The rear is jam packed with a selection of balanced analogue and digital interfaces. There are eight inputs and 10 outputs on 1/4" jacks (on the DM80-8, that is; the DM80-4 has half the number of channel ins, outs, and it has three SCSI ports). A pair of digital inputs and one digital output are offered via RCA phono-type connectors and 3-pin XLRs. There are no less than four SCSI ports, a pair of 1/4" jack sockets carrying SMPTE (LTC) in and out of the machine, video sync, metronome click output, MIDI In/Out/Thru, and an IEC mains inlet.
Those of you with fond memories of Roland's DCB buss will be pleased to note the inclusion here of a DM buss, which can hook up to the DM80-R remote controller directly, or via the (also optional) DM80-F fader controller. There is no provision for optical digital ins or outs. See box for the full spec, but here is a round up of the more interesting facilities on board.
The cheaper version of the DM80 offers four simultaneous audio input channels and four outputs, addressing a 100MB internal hard drive. This capacity — both tracks and disk size — may be doubled by the addition of the DM80-E expansion kit. The good news here is that there is no great cash penalty to pay for not having purchased a full-blown 8-track system from the outset, and I'm told that an upgraded 4-track system will be physically indistinguishable from an 8-track.
Special mention should be made of the fact that the DM80-8 sports a real time sample rate convertor. This would normally set you back a couple of grand to purchase separately.
In order to get audio in and out of the DM80, however, you will be compelled to purchase one of the two controller options offered: you can either use Roland's bespoke DM80 editing work surface, the DM80-R (reviewed here), or Track Manager software for use on any Apple Mac (well, any Mac with 2MB of RAM). There are distinct advantages to each option, but unfortunately it is not possible to run both front ends simultaneously.
Under Mac control only, you can cascade up to four DM80s to provide 32 channels of recording. This means that the price of 32-track non-linear digital audio is now comparable to professional (which means 2" tape width) 24-track analogue tape — a crucial price/performance threshold which must surely herald a new era in studio recording practices and standards. Total recording time (DM80-8) can be expanded up to a not insubstantial 720 track minutes (max) with the addition of up to six external hard drives, connected via SCSI as per usual. The manual advises you to check that third party drives have fast enough access times, though if sluggish optical devices are acceptable (and they are, though it may not be possible to write more than three tracks simultaneously to one drive), most HDs should be OK. (There is, by the way, a disk activity meter.) You will need some form of external storage device if you intend to make backup copies of your work. Both 4mm and 8mm SCSI tape devices are supported, if you can't afford optical.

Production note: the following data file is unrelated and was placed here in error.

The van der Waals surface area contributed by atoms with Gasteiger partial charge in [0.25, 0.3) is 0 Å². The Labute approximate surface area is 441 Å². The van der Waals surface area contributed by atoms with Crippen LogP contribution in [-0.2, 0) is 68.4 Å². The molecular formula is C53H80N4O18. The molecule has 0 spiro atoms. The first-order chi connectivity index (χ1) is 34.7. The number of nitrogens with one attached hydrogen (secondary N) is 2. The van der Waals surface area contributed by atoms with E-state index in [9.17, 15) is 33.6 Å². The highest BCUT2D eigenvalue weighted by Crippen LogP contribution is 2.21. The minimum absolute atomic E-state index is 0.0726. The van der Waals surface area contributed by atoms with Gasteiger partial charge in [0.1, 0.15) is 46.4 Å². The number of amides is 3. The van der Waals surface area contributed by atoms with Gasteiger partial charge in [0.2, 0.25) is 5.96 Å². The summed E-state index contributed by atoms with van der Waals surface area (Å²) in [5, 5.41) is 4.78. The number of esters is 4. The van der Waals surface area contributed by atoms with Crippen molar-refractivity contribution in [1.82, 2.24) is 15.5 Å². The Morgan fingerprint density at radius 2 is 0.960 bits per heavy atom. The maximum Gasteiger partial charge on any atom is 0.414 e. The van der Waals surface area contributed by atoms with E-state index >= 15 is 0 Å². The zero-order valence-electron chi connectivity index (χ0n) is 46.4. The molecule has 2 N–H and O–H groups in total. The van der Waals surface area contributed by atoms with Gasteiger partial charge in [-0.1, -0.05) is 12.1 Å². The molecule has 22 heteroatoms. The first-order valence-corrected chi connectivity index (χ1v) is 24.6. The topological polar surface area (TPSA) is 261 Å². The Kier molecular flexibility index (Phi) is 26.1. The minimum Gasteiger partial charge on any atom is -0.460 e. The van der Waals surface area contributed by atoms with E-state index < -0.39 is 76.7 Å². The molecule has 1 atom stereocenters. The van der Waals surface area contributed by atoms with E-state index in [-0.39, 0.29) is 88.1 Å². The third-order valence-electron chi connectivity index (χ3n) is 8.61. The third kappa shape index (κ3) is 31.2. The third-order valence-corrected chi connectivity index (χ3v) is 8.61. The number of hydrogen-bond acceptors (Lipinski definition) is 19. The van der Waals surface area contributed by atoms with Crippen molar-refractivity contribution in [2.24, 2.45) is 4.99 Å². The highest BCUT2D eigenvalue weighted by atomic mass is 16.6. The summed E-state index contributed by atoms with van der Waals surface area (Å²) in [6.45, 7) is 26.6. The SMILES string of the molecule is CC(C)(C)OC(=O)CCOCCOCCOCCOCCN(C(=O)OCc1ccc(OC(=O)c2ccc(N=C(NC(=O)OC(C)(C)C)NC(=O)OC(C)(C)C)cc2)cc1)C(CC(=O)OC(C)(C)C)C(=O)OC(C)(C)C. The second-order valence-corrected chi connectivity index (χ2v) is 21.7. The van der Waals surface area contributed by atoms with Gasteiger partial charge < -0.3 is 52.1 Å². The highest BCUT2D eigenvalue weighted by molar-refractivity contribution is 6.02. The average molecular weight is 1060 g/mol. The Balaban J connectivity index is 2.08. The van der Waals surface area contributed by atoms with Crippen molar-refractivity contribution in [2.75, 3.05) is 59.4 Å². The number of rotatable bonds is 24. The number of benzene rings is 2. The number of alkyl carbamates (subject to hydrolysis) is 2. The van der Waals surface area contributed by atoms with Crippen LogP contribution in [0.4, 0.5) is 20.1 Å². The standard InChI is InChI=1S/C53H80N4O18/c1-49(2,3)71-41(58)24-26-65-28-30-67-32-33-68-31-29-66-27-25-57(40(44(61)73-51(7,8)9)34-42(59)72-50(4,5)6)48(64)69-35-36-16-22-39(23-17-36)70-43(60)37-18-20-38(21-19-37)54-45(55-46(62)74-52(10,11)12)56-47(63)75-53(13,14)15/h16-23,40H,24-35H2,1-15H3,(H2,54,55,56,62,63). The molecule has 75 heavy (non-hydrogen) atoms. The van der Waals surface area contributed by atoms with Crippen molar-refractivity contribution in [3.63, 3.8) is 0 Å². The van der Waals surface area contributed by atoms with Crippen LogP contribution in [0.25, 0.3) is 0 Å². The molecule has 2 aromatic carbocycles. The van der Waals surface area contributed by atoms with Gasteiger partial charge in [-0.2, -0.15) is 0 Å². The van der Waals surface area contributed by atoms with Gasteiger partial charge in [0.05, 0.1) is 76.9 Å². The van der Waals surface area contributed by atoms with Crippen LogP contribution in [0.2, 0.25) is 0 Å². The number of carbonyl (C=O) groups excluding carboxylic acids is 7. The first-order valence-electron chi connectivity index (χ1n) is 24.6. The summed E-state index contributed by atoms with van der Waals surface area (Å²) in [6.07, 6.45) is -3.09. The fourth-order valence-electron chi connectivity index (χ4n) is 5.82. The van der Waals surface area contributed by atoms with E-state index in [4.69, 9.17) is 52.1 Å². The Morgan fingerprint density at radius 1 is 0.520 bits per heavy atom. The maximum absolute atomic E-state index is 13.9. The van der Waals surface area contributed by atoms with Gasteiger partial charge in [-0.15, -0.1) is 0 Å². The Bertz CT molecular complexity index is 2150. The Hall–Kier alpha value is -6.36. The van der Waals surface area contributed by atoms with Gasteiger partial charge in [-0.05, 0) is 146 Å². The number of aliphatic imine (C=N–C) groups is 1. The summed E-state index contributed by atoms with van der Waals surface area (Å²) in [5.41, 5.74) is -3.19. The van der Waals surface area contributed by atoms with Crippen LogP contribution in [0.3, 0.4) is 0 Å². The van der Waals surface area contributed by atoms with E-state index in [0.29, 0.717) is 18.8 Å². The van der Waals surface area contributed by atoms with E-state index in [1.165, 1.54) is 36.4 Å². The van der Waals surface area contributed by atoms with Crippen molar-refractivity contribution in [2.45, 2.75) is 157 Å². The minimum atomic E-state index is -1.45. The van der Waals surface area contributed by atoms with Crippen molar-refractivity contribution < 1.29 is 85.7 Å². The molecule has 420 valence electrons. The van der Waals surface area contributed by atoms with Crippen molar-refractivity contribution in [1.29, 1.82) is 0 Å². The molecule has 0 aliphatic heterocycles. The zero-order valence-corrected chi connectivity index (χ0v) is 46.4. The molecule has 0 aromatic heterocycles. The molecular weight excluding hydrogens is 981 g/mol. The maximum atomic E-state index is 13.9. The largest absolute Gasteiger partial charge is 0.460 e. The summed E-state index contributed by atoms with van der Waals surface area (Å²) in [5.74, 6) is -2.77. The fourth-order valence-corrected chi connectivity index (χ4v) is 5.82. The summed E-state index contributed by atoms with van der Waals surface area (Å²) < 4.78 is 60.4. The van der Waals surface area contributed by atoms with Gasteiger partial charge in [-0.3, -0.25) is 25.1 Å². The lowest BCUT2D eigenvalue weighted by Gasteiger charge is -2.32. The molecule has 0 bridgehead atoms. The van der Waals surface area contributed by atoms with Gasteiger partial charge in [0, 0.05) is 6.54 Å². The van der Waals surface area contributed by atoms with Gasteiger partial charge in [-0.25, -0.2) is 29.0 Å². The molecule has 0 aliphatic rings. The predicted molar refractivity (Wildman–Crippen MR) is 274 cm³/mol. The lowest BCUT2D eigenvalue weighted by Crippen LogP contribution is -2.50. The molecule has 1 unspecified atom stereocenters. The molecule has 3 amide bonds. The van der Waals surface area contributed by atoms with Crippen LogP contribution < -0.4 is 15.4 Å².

The DM80-R controller is a flattish work surface with narrow rectangular buttons under a 40 X 8 character backlit LCD, with the ubiquitous alpha dial to the right of it. Roland have learned from the mistake made on their not dissimilar S770 display, where a shiny clear plastic cover precluded legibility in all but the darkest of rooms. This non-reflective surface is much more satisfactory, and can cope with daylight provided the contrast and viewing angle are correct. Buttons are grouped in three areas: to the left there is a dual column of 12 buttons, surmounted by four arrow cursors in a diamond array. Among the 12 are eight Markers (autolocate points), two Phrase Locate switches, Delete and Shift. Shift accesses Loop Start, Loop End, Capture, Punch In and Punch Out.